Dr. Seuss Art of Selling, Salesperson Manifesto: Selling Technique as Practiced by Dr. Seuss Character, Sam…

Dr. Seuss (pen-name of Theodor Seuss Geisel) is one of the most famous writers of kids’ books, and much of his philosophy has relevance to selling and selling technique. So, move over business experts– Michael Porter, Jim Collins, Clayton Christensen… make room for Dr. Seuss…

According to bloggy; Dr. Seuss’ tale Green Eggs and Ham says a lot about selling technique — it’s a unique look at learning how to sell through the character, Sam– Sam I Am, I Am Sam… In the tale Sam asks: Do you like green eggs and ham? Would you like them here or there? Would you like them in a box, would you like them with a fox?

What is interesting about the tale is the connection it has to selling… Sam is trying to sell a product to a seemingly uninterested customer, and yet it doesn’t deter him from engaging the customer and asking for the sale… Sam consistently offers the customer choices, when trying to close the sale, and refuses to give up; he is very persistent. No matter how many times the customer says, No; Sam keeps offering the customer other alternatives…

What can we learn from Sam’s approach? First, it doesn’t matter how uninterested the customer may seem, you should always– ask for the sale. Second, always offer choices and options when you are trying to sell something. Third, never give up; it doesn’t matter how many times the customer says, No; you should always come up with other options-alternatives that can provide real value to the customer. Of course, don’t pester the customer when they are clearly uninterested or unwilling to engage or discuss the sale. But, whenever you see slightest possibility to serve the customer with a product that can provide real value… then you should never (or, almost never) give up. According to Dr Seuss; always speak clearly and be persistent…

dr seuss imagesCASZW5PG

In the article Be Like Sam by John Greathouse writes: Many voluminous books have been written about sales– some technical, some strategic and some tactical. However, there really is only one book that you need to read on the subject of sales, and that book comes from a very unlikely source; Dr. Seuss.

Without realizing it, Dr. Seuss drafted a salesman’s manifesto in the tale– Green Eggs and Ham. If you have average salesperson’s intellect, like myself, you will find the book especially appealing, as it only utilizes 50-distinct words, 48-of which are only one syllable… There are a number of practical sales lessons that we can draw from this opus, including the following:

  • Persistence: As every selling textbook says, there is no substitute for persistence. Sam exemplifies this truism. It appears that Sam has no chance of success, but Sam never loses hope, and never gives up.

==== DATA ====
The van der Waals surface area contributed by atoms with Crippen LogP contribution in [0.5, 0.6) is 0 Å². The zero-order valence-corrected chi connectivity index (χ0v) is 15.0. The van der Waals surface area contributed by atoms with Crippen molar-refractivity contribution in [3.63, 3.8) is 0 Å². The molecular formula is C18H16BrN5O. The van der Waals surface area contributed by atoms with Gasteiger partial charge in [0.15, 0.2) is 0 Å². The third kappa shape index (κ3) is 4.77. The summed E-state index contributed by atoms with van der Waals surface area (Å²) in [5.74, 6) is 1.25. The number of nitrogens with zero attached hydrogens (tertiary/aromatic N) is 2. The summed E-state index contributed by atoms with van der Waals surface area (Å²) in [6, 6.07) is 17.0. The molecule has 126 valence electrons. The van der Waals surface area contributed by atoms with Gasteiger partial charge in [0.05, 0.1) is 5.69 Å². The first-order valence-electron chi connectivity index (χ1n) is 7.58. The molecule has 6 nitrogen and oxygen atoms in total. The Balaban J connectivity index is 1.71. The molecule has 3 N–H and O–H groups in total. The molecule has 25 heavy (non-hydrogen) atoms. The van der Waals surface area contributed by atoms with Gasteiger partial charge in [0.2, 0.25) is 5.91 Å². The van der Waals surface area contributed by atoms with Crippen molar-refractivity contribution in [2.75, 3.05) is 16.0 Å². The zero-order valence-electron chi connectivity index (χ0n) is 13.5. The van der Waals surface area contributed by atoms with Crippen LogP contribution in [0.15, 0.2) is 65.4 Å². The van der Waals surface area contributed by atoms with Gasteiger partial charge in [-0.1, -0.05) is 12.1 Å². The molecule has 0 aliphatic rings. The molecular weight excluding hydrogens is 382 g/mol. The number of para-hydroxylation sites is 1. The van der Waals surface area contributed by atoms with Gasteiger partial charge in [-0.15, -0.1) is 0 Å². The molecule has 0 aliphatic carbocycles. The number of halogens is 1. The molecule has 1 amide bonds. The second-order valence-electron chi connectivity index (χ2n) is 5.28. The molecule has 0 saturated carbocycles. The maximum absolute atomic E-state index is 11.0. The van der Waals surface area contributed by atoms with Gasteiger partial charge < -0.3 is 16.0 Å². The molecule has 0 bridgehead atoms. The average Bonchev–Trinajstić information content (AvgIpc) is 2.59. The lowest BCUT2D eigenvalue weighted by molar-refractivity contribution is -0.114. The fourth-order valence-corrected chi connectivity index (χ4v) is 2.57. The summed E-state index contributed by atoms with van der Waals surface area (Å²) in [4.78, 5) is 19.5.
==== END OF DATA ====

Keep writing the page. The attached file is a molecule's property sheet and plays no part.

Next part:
• Research: Sam’s persistence is not born of ignorance. His knowing smile indicates that he is highly confident that his product is right for the customer and that it’s his duty to ensure that the customer fully understand the degree of fit between the product and the customer’s needs…
  • No Drama: Sam knows that the product will deliver real value to the customer and that the customer will ultimately thank him for introducing him to the product, once he validates the value proposition…
  • Affability: Sam remains affable throughout the entire sales process. Even when the customer personally attacks him, and is downright rude, Sam realizes that the ultimate payoff makes dealing with the short-term discomforts bearable.
  • Listen and Adapt: Sam listens to his customer’s objections and adjusts his tactics to best suit an evolving situation. He probes to better understand his customer’s needs with questions like; would you like the product in a box, with a fox, on a train, in the rain, with a mouse… In each instance, Sam actively listens to his customer’s responses, and attempts to satisfy all of the customer’s needs…
  • Manage Expectations: Sam does not tout product features and he avoids puffery and overselling… Sam manages customer expectations…
  • Humility: Sam remains humble and committed to customer satisfaction throughout the sales cycle… Sam’s objective is to form a long-term relationship with the customer, which must be based on good rapport and mutual respect…

dr seuss imagesCA1VTFA1

In the article Dr. Seuss’s Selling Technique by Kelley Robertson writes: Many people have read Dr. Seuss’s tale– Green Eggs & Ham… but, what’s most interesting about this tale is its relevance to selling. Dr. Seuss demonstrates his selling technique in the tale through the character, Sam; and the selling technique includes 3-steps: 1. Sam is selling a product and although his prospect is not initially interested, Sam doesn’t let that deter him from asking. 2. Sam consistently offers the prospect choices when trying to close the sale. 3. He refuses to give up: No matter how many times his prospect says, No; Sam keeps offering alternatives. In fact, he offers fourteen options before finally closing the sale.